- The Washington Times - Friday, December 4, 2009

OSC ruling

The U.S. Office of Special Counsel, a federal investigative agency, found that a government election commission had refused a man a high-ranking position because he was a Republican.

OSC says two commissioners at the Election Assistance Commission, which serves as a national clearinghouse of information about election administration and certifies voting systems, rejected the appointment of a man to serve as the election commission’s general counsel because they didn’t like his politics.

According to an OSC statement released Wednesday, two commissioners “researched his off-the-job political activity or received contacts” about those activities and then voted to disapprove his appointment because they felt he was “perceived as politicized.”

“OSC’s investigation uncovered evidence indicating EAC illegally refused to approve the complainant’s appointment because he was a Republican,” the OSC stated.

“Without admitting fault, the EAC agreed to provide the complainant a substantial monetary settlement to resolve the issues that were the subject of his complaint,” OSC said.

The OSC also noted that its merit system requires employees to look only at qualifications, not political affiliation. OSC added, “and the constitutional right to associate with the political party of one’s choice means very little if one cannot freely exercise this right.”

OSC’s statement did not name any of the parties involved. OSC spokesman Darshan Sheth said the agency cannot provide any other information.

“The settlement agreement in this case … contains a confidentiality clause that precludes disclosure of the kind of information you are seeking. Additionally, we generally do not release names because of the Privacy Act,” he said.

A Republican lawyers group called the investigation’s findings “deeply disturbing.”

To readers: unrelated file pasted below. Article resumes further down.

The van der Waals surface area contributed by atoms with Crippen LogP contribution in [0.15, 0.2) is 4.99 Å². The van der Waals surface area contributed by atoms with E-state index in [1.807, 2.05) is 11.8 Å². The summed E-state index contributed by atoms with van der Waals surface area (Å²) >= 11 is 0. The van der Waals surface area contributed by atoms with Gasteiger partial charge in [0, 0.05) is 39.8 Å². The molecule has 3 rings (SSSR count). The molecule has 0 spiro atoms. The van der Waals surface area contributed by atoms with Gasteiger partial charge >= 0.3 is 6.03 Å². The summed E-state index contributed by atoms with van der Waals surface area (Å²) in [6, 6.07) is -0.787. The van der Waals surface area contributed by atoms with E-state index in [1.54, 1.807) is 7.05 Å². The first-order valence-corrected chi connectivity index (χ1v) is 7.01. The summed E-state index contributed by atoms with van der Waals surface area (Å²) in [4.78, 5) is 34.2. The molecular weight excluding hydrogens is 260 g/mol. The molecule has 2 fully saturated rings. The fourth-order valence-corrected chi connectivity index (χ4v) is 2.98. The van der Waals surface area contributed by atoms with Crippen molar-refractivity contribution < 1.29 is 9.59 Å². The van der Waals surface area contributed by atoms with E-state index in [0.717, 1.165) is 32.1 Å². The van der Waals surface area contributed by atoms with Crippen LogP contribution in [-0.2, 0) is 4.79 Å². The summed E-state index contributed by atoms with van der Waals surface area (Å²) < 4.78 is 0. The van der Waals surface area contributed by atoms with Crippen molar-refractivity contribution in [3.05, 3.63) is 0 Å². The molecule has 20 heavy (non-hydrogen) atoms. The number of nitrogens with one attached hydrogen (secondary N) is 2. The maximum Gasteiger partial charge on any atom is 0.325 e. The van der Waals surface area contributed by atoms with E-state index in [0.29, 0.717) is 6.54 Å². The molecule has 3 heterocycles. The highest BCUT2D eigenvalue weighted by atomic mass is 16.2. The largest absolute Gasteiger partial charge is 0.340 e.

“Today, we learn that a non-partisan investigative arm of government has found that the Election Assistance Commission … denied a position they had previously offered to someone exclusively based on their political orientation,” said Michael Thielen, executive director of the Republican National Lawyers Association.

“This is a deeply disturbing and troubling development and one that should merit scrutiny and interest by those same people who were enraged by the U.S. attorney scandal. It also calls into question the ability of the remaining Democrat appointed commissioner at fault to fairly administer elections and serve on the board.”

Tea party movie

There wasn’t a red carpet at the premiere for “Tea Party: A Documentary,” but there was AstroTurf.

FreedomWorks, a Washington-based advocacy group that promotes “less government, more freedom,” hosted the event at the Ronald Reagan Building on Wednesday night, when attendees happily mocked their critics by posing for photos on the AstroTurf. This was a jab at liberals, such as House Speaker Nancy Pelosi, California Democrat, who have said insurance, oil and pharmaceutical groups organized “tea party” participants as a form of fake grass roots, or “AstroTurf.”